SCIENTIFIC BACKGROUND

ABCC9, ACTC1, ACTN2, ANKRD1, BAG3, CACNA1C, CACNA2D1, CACNB2, CALM1, CALM2, CALM3, CALR3, CASQ2, CAV3, CRYAB, CSRP3, DES, DMD, DSC2, DSG2, DSP, FHL1, FKTN, FLNC, GLA, GPD1L, HCN4, ILK, JPH2, JUP, KCND3, KCNE1, KCNE2, KCNE3, KCNE5, KCNH2, KCNJ2, KCNJ8, KCNQ1, LAMA4, LAMP2, LDB3, LMNA, MYBPC3, MYH6, MYH7, MYL2, MYL3, MYLK2, MYOZ2, MYPN, NEBL, NEXN, PKP2, PLN, PRDM16, PRKAG2, RAF1, RANGRF, RBM20, RYR2, SCN10A, SCN1B, SCN2B, SCN3B, SCN5A, SGCD, TAZ, TCAP, TECRL, TGFB3, TMEM43, TNNC1, TNNI3, TNNT2, TPM1, TRDN, TRPM4, TTN, VCL

Scientific Background

Arrythmogenic diseases include primary arrythmia syndromes, which are ion channel diseases of the heart muscle, and cardiomyopathies with a risk of arrythmia. The three most common ion channel diseases are long QT syndrome (LQTS), Brugada syndrome (BrS) and catecholaminergic polymorphic ventricular tachycardia (CPVT). The most important cardiomyopathies are hypertrophic cardiomyopathy (HCM), dilated cardiomyopathy (DCM) and arrythmogenic right ventricular cardiomyopathy (ARVC). Most forms of these diseases follow an autosomal dominant inheritance pattern with incomplete penetrance and variable expression. The most important pathogenic genes have been known for several years. In most cases, genetic diagnosis is considered useful (see Ackerman et al, Europace 13:1077, 2011). It often serves to confirm the diagnosis, but can also have prognostic or therapeutic significance. Following identification of the pathogenic mutation in the index case, the targeted analysis of blood relatives is paramount for ion channel diseases. Due to the therapeutic consequences, predictive diagnostics is also recommended without restriction for minors. In cardiomyopathies on the other hand, the indication for predictive diagnostics should be carefully considered as part of genetic counselling, especially in the case of minors. Checking for genetic segregation within the family can be helpful for the interpretation of some variants.

 

The molecular genetic diagnosis of all arrythmogenic diseases available here is based on DNA sequencing of the known pathogenic genes (gene panel diagnostics). The analysis or evaluation of the results is indication-specific and is performed in stages. In recent years, the number of genes that are causally related to arrythmogenic diseases has increased dramatically. Nevertheless, in ion channel diseases (LQTS, BrS, CPVT) and ARVD, 90-95% of variants are found in a few major genes even when all known genes are analyzed. In order to achieve the highest possible diagnostic sensitivity, it may therefore make more sense, as in LQTS, to examine the main genes KCNQ1, KCNH2 and SCN5A for large deletions than to analyze all known genes. In addition, the analysis of rarely affected genes often leads to unclear results or additional findings. Consequently, current diagnostic recommendations are often limited to the main genes. In contrast to ion channel diseases, the causes of HCM and DCM are much more heterogeneous. In this case, gene panel diagnostics using NGS is a good option. This technology enables the parallel analysis of more than 50 genes currently considered cardiologically relevant in one approach. This includes titin (TTN), the largest human gene, which has a causal connection in about 25% of DCM cases. However, the interpretation of the NGS results is still a major challenge. For example, a validation of TTN variants by segregation analyses is currently necessary. Therefore, the analysis of this gene should possibly be limited to larger families with several affected persons. The use of NGS is also advantageous in selected cases of ion channel diseases when the differential diagnosis is difficult and there are several suspected diagnoses.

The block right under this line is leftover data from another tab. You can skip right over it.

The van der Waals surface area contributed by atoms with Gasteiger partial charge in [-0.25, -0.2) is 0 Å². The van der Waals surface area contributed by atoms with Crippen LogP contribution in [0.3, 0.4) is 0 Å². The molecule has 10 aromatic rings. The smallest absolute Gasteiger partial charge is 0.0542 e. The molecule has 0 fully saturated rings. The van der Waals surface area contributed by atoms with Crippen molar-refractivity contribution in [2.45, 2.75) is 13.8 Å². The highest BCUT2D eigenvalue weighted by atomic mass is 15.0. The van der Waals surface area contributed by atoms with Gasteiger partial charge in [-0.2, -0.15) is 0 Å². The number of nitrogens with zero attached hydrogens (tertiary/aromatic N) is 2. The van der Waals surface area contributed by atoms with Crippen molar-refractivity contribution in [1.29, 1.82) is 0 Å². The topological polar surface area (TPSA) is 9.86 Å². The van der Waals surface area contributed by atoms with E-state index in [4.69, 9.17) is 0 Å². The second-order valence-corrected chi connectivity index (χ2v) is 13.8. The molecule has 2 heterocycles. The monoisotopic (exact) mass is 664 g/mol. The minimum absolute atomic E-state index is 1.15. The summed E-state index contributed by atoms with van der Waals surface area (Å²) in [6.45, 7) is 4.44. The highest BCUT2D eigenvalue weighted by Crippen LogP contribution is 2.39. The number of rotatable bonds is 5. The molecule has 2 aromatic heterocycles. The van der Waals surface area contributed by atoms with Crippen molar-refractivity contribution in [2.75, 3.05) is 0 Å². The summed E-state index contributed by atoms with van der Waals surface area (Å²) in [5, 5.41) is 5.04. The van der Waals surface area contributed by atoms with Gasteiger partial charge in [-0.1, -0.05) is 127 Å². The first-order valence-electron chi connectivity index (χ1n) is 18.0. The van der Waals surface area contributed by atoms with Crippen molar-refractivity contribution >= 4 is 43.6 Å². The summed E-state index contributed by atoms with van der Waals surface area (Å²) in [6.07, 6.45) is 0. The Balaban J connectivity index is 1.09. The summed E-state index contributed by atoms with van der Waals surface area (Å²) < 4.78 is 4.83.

References

Medeiros-Domingo et al. 2016, Europace pii: euw098 / Schulze-Bahr et al. 2015, Kardiologe DOI 10.1007/s12181-014-0636-2 / Mogensen et al. 2015, Eur Heart J 36:1367 / Abriel et al. 2013, Gene 517:1 / Beckmann et al. 2013, pädiat prax 80:31 / Campuzano et al. 2013, J Med Genet 50:280 / Sikkema-Raddatz et al. 2013, Human Mutat online April / Kaufman et al. 2012, JACC 60:1419 / Herman et al. 2012, N Engl J Med 366:619 / Ackerman et al. 2011, Europace 13:1077 / Tester et al. 2010, Am J Cardiol 106:1124

GENES

ABCC9, ACTC1, ACTN2, ANKRD1, BAG3, CACNA1C, CACNA2D1, CACNB2, CALM1, CALM2, CALM3, CALR3, CASQ2, CAV3, CRYAB, CSRP3, DES, DMD, DSC2, DSG2, DSP, FHL1, FKTN, FLNC, GLA, GPD1L, HCN4, ILK, JPH2, JUP, KCND3, KCNE1, KCNE2, KCNE3, KCNE5, KCNH2, KCNJ2, KCNJ8, KCNQ1, LAMA4, LAMP2, LDB3, LMNA, MYBPC3, MYH6, MYH7, MYL2, MYL3, MYLK2, MYOZ2, MYPN, NEBL, NEXN, PKP2, PLN, PRDM16, PRKAG2, RAF1, RANGRF, RBM20, RYR2, SCN10A, SCN1B, SCN2B, SCN3B, SCN5A, SGCD, TAZ, TCAP, TECRL, TGFB3, TMEM43, TNNC1, TNNI3, TNNT2, TPM1, TRDN, TRPM4, TTN, VCL
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